Attachment E: The Current Professional Indemnity Insurance Market

The Australian Competition and Consumer Commission (ACCC) has issued an Insurance Industry Market Pricing Review (March 2002).107 This report provides valuable information on the current state of the general insurance market in Australia. The Government has asked the ACCC to continue to update its report and provide analysis of the competitiveness of the public liability and professional indemnity sectors of the market.

The ACCC noted in its report that the general insurance industry as a whole had had a low return on equity over the past nine years. Recent performance and outlook for professional indemnity insurance was for a return of less than minus 5 per cent.

The significant increase in premiums during the year to March 2002 was seen as being related to the shift by insurers from establishing targets for business growth (as measured by premium volume) to setting targets for return on equity. It also related to the realisation that recent low returns on capital had occurred, in the case of professional indemnity insurance through a combination of:

  • inadequate premium rates;
  • a realisation of the extent of past losses as liability provisions are increased to reflect emerging claims experience; and
  • the liquidation of the HIH Group potentially removing a barrier to price increases;
    • the HIH Group controlled 35 per cent of industry-wide gross written premiums for professional indemnity insurance, as at 30 June 2000.

In addition:

  • recent APRA Prudential Standards impose risk-based minimum capital requirements on insurers. This involves increased capital requirements on insurers underwriting professional indemnity insurance, compared to domestic classes of business, such as motor vehicle insurance;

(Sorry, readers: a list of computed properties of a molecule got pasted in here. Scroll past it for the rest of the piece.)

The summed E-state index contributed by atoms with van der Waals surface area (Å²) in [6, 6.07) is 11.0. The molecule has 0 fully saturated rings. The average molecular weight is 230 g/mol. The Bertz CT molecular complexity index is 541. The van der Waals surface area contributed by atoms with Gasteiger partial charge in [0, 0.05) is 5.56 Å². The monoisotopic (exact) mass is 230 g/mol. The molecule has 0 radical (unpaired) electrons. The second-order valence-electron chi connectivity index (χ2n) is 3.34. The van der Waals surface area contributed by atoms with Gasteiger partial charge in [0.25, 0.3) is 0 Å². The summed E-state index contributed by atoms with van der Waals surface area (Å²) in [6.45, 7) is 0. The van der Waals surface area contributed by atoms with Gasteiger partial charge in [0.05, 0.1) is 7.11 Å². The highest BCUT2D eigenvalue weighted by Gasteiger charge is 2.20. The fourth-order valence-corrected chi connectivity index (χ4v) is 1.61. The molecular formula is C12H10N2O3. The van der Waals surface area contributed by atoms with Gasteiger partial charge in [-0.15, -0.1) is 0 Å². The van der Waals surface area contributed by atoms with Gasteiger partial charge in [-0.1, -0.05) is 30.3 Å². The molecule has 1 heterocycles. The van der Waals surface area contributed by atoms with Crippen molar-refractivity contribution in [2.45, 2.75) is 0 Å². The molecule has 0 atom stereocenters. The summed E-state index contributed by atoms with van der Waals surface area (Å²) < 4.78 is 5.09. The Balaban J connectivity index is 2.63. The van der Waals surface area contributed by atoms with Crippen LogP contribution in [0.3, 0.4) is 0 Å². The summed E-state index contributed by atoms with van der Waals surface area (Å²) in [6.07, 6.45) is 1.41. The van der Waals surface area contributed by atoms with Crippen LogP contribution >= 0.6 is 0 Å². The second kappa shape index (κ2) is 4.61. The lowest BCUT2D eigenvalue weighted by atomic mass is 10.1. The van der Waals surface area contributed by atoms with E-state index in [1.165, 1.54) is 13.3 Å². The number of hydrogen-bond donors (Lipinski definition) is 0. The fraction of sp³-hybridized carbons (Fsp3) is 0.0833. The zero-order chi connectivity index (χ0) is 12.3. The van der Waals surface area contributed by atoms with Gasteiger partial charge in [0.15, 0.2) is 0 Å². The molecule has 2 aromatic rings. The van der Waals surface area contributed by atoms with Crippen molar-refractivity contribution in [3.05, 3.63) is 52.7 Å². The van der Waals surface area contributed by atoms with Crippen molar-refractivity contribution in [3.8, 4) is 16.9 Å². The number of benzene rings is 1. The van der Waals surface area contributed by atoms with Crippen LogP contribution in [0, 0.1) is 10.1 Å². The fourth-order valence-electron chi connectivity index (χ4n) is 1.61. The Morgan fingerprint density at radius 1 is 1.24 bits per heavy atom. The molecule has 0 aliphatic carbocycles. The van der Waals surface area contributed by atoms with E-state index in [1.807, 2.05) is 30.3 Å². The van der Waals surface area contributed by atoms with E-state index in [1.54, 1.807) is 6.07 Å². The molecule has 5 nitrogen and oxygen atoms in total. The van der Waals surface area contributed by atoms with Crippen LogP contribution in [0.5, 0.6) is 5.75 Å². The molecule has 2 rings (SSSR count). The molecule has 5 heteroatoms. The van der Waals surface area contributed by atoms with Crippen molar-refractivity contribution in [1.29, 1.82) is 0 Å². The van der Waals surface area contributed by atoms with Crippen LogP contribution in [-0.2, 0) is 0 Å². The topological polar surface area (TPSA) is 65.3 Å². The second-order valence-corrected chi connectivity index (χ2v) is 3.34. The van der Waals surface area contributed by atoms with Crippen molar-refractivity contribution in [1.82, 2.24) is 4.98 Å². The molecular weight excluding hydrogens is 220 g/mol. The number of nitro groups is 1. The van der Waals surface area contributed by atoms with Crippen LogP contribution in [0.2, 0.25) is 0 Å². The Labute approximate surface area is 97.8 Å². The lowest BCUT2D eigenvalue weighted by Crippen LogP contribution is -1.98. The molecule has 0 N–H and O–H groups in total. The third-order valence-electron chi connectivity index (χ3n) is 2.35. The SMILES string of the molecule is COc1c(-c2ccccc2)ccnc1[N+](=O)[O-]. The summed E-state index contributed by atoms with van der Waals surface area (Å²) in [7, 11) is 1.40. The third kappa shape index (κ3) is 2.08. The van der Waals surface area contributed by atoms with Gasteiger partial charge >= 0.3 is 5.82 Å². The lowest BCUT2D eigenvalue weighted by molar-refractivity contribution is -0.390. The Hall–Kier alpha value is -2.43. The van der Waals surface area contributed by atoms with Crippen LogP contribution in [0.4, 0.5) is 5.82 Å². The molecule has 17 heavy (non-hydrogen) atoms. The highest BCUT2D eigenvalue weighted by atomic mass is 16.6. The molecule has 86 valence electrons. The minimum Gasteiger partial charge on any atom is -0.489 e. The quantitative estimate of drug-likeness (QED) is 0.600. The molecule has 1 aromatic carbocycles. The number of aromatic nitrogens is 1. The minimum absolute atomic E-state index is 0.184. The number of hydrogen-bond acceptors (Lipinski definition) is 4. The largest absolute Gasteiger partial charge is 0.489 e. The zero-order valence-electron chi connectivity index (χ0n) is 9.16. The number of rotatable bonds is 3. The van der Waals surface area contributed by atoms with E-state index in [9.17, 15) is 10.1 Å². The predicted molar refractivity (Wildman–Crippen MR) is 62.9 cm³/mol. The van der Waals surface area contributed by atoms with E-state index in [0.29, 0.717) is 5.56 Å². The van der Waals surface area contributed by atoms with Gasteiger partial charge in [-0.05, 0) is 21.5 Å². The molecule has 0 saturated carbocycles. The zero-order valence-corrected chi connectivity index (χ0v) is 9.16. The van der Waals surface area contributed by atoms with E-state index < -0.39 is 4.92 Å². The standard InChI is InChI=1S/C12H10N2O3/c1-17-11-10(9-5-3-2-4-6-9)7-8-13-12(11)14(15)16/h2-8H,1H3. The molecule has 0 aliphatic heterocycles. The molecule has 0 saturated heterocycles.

• some other insurers, such as Suncorp Metway and St Paul, have withdrawn from the market, and there is likely to be a limit on the capacity of remaining insurers to write professional indemnity insurance;
  • claims arising from the 11 September 2001 terrorist attacks may have reduced insurers' capacity to underwrite business and affected the reinsurance market.

The ACCC report discusses the cycles and shocks involved in general insurance pricing and concludes that the cause of sudden swings in premium rates is unpredictable and can be expected to continue to occur.

Professional indemnity insurance is one of the smallest classes of insurance, representing 3 per cent of total gross written premiums in Australia and less than 1 per cent of policies written. However, in 2000-01, it accounted for 8 per cent of the outstanding claims liability.

The responses of insurance companies to the questionnaire, which informed the ACCC report, indicate an average increase in premiums of 27 per cent. The reasons quoted were `to achieve profitability' and deterioration in experience.

The report concludes that significant further increases could occur for professional indemnity insurance but the actual increases will depend on how insurers react to a series of relevant issues - for example:

  • any increases in the cost of claims, and reinsurance costs;
  • whether the number of insurance companies offering professional indemnity insurance diminishes leaving the remaining insurers relatively free to set the market (at least until excessive premiums attract other insurers back).

The low premium base enjoyed by policyholders in recent years, in conjunction with the losses incurred in relation to professional indemnity insurance, mean significant percentage increases in premiums by those insurers remaining in this sector of the market.

While this may be seen as part of a natural cycle in the insurance sector, concern has been expressed by segments of the financial services industry as to whether the increases in premiums being experienced reflect a valid assessment of the risk inherent in the particular business.

In an environment where there are fewer insurers offering professional indemnity insurance, the power of individuals and industry associations to negotiate the cover considered suitable for that segment of the financial services industry is reduced and the likelihood of exclusions being imposed by insurers may increase.

107 The ACCC website is